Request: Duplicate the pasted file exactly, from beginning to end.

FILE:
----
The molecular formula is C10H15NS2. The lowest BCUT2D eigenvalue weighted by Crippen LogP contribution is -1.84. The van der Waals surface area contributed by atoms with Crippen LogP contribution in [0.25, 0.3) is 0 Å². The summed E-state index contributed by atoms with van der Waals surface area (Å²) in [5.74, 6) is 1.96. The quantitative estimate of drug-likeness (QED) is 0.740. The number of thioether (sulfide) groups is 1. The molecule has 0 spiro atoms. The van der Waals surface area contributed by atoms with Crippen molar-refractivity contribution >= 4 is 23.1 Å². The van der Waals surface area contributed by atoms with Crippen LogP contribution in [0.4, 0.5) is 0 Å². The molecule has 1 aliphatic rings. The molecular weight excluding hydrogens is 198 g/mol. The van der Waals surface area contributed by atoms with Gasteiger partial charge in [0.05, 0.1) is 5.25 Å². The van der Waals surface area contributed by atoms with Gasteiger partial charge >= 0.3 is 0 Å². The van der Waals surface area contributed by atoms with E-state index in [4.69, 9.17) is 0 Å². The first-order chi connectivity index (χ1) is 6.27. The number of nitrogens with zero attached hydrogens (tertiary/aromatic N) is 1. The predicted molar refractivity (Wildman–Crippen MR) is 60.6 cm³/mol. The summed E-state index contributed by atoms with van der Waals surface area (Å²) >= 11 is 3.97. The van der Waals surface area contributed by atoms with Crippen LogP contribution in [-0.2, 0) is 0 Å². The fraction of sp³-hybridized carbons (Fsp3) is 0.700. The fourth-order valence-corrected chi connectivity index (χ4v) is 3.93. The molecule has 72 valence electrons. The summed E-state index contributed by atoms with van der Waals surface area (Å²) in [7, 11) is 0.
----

The molecular formula is C10H15NS2. The lowest BCUT2D eigenvalue weighted by Crippen LogP contribution is -1.84. The van der Waals surface area contributed by atoms with Crippen LogP contribution in [0.25, 0.3) is 0 Å². The summed E-state index contributed by atoms with van der Waals surface area (Å²) in [5.74, 6) is 1.96. The quantitative estimate of drug-likeness (QED) is 0.740. The number of thioether (sulfide) groups is 1. The molecule has 0 spiro atoms. The van der Waals surface area contributed by atoms with Crippen molar-refractivity contribution >= 4 is 23.1 Å². The van der Waals surface area contributed by atoms with Crippen LogP contribution in [0.4, 0.5) is 0 Å². The molecule has 1 aliphatic rings. The molecular weight excluding hydrogens is 198 g/mol. The van der Waals surface area contributed by atoms with Gasteiger partial charge in [0.05, 0.1) is 5.25 Å². The van der Waals surface area contributed by atoms with Gasteiger partial charge >= 0.3 is 0 Å². The van der Waals surface area contributed by atoms with E-state index in [4.69, 9.17) is 0 Å². The first-order chi connectivity index (χ1) is 6.27. The number of nitrogens with zero attached hydrogens (tertiary/aromatic N) is 1. The predicted molar refractivity (Wildman–Crippen MR) is 60.6 cm³/mol. The summed E-state index contributed by atoms with van der Waals surface area (Å²) >= 11 is 3.97. The van der Waals surface area contributed by atoms with Crippen LogP contribution in [-0.2, 0) is 0 Å². The fraction of sp³-hybridized carbons (Fsp3) is 0.700. The fourth-order valence-corrected chi connectivity index (χ4v) is 3.93. The molecule has 72 valence electrons. The summed E-state index contributed by atoms with van der Waals surface area (Å²) in [7, 11) is 0.